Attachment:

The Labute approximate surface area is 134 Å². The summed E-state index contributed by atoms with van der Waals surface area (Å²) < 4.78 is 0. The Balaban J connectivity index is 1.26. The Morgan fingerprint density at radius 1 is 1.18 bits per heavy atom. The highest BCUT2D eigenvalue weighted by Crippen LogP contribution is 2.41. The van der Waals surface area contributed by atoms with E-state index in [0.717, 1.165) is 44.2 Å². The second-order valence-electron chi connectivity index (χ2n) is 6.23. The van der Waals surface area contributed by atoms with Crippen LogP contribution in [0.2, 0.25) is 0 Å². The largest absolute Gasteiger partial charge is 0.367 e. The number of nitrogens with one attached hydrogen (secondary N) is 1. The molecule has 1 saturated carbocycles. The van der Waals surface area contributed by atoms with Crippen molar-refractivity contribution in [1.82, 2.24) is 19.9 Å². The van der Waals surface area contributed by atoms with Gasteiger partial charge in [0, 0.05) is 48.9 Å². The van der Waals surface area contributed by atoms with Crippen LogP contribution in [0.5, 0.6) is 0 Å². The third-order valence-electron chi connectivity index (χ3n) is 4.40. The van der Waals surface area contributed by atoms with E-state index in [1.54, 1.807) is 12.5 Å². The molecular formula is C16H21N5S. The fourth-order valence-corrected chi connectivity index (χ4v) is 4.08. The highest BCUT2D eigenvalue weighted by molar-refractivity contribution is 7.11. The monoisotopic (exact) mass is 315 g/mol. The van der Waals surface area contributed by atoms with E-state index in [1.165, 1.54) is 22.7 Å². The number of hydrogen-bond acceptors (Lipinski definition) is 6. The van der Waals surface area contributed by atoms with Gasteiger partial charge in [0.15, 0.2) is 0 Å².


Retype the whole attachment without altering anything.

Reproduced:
The Labute approximate surface area is 134 Å². The summed E-state index contributed by atoms with van der Waals surface area (Å²) < 4.78 is 0. The Balaban J connectivity index is 1.26. The Morgan fingerprint density at radius 1 is 1.18 bits per heavy atom. The highest BCUT2D eigenvalue weighted by Crippen LogP contribution is 2.41. The van der Waals surface area contributed by atoms with E-state index in [0.717, 1.165) is 44.2 Å². The second-order valence-electron chi connectivity index (χ2n) is 6.23. The van der Waals surface area contributed by atoms with Crippen LogP contribution in [0.2, 0.25) is 0 Å². The largest absolute Gasteiger partial charge is 0.367 e. The number of nitrogens with one attached hydrogen (secondary N) is 1. The molecule has 1 saturated carbocycles. The van der Waals surface area contributed by atoms with Crippen molar-refractivity contribution in [1.82, 2.24) is 19.9 Å². The van der Waals surface area contributed by atoms with Gasteiger partial charge in [0, 0.05) is 48.9 Å². The van der Waals surface area contributed by atoms with Crippen LogP contribution in [0.5, 0.6) is 0 Å². The third-order valence-electron chi connectivity index (χ3n) is 4.40. The van der Waals surface area contributed by atoms with E-state index in [1.54, 1.807) is 12.5 Å². The molecular formula is C16H21N5S. The fourth-order valence-corrected chi connectivity index (χ4v) is 4.08. The highest BCUT2D eigenvalue weighted by molar-refractivity contribution is 7.11. The monoisotopic (exact) mass is 315 g/mol. The van der Waals surface area contributed by atoms with E-state index in [1.165, 1.54) is 22.7 Å². The number of hydrogen-bond acceptors (Lipinski definition) is 6. The van der Waals surface area contributed by atoms with Gasteiger partial charge in [0.15, 0.2) is 0 Å².